Logica Universalis

, Volume 4, Issue 2, pp 207–223

Logic and Natural Selection


DOI: 10.1007/s11787-010-0018-x

Cite this article as:
Peregrin, J. Log. Univers. (2010) 4: 207. doi:10.1007/s11787-010-0018-x


Is logic, feasibly, a product of natural selection? In this paper we treat this question as dependent upon the prior question of where logic is founded. After excluding other possibilities, we conclude that logic resides in our language, in the shape of inferential rules governing the logical vocabulary of the language. This means that knowledge of (the laws of) logic is inseparable from the possession of the logical constants they govern. In this sense, logic may be seen as a product of natural selection: the emergence of logic requires the development of creatures who can wield structured languages of a specific complexity, and who are capable of putting the languages to use within specific discursive practices.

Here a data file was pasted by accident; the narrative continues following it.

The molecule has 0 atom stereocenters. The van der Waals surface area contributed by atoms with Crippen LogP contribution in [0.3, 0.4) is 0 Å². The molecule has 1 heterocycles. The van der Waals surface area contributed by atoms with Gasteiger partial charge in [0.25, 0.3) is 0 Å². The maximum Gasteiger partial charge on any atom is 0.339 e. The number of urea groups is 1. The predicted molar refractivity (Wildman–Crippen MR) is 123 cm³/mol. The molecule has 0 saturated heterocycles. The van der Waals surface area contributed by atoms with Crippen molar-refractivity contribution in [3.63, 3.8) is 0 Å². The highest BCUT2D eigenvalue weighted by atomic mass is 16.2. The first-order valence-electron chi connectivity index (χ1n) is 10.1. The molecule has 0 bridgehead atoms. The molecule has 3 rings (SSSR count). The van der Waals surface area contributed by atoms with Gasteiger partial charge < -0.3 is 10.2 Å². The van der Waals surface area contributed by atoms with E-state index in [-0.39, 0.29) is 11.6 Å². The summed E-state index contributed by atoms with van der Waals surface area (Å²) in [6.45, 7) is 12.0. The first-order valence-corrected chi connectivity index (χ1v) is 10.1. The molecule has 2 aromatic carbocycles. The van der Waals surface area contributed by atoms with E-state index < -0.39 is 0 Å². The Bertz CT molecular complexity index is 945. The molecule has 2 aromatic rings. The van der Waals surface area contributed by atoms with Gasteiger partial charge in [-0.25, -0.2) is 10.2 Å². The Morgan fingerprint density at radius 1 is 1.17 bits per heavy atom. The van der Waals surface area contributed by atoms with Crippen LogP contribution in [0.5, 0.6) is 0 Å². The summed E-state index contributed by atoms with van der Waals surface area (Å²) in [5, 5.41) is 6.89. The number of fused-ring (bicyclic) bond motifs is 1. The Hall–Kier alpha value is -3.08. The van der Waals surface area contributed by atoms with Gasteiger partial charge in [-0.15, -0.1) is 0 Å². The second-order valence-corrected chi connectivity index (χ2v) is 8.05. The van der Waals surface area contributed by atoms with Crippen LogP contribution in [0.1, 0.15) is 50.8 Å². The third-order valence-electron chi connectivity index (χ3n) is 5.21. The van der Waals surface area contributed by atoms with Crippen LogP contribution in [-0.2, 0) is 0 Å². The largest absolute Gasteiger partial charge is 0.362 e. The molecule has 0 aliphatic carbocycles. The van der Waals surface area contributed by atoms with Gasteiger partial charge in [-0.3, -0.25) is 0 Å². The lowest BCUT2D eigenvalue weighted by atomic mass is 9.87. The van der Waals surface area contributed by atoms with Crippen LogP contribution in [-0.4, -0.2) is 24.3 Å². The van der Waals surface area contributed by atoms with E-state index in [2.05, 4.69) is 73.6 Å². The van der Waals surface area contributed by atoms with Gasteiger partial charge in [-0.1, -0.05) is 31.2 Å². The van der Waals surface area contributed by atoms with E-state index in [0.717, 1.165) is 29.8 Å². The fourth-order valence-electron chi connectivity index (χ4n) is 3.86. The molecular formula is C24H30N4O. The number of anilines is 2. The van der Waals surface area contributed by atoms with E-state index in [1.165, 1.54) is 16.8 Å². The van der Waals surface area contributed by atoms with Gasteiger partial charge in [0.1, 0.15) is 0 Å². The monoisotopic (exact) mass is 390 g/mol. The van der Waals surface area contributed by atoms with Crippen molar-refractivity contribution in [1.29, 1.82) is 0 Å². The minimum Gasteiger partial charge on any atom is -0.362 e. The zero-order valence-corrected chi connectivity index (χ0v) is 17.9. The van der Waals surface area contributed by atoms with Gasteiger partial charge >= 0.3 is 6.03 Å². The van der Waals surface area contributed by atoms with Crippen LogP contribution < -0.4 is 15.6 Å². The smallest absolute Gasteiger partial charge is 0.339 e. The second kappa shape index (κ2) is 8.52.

Mathematics Subject Classification (2010)



Logicnatural selectionmodus ponensinferentialism

Copyright information

© Springer Basel AG 2010

Authors and Affiliations

  1. 1.Institute of Philosophy, Academy of Sciences of the Czech RepublicPrague 1Czech Republic
  2. 2.Faculty of PhilosophyUniversity of Hradec KrálovéHradec KrálovéCzech Republic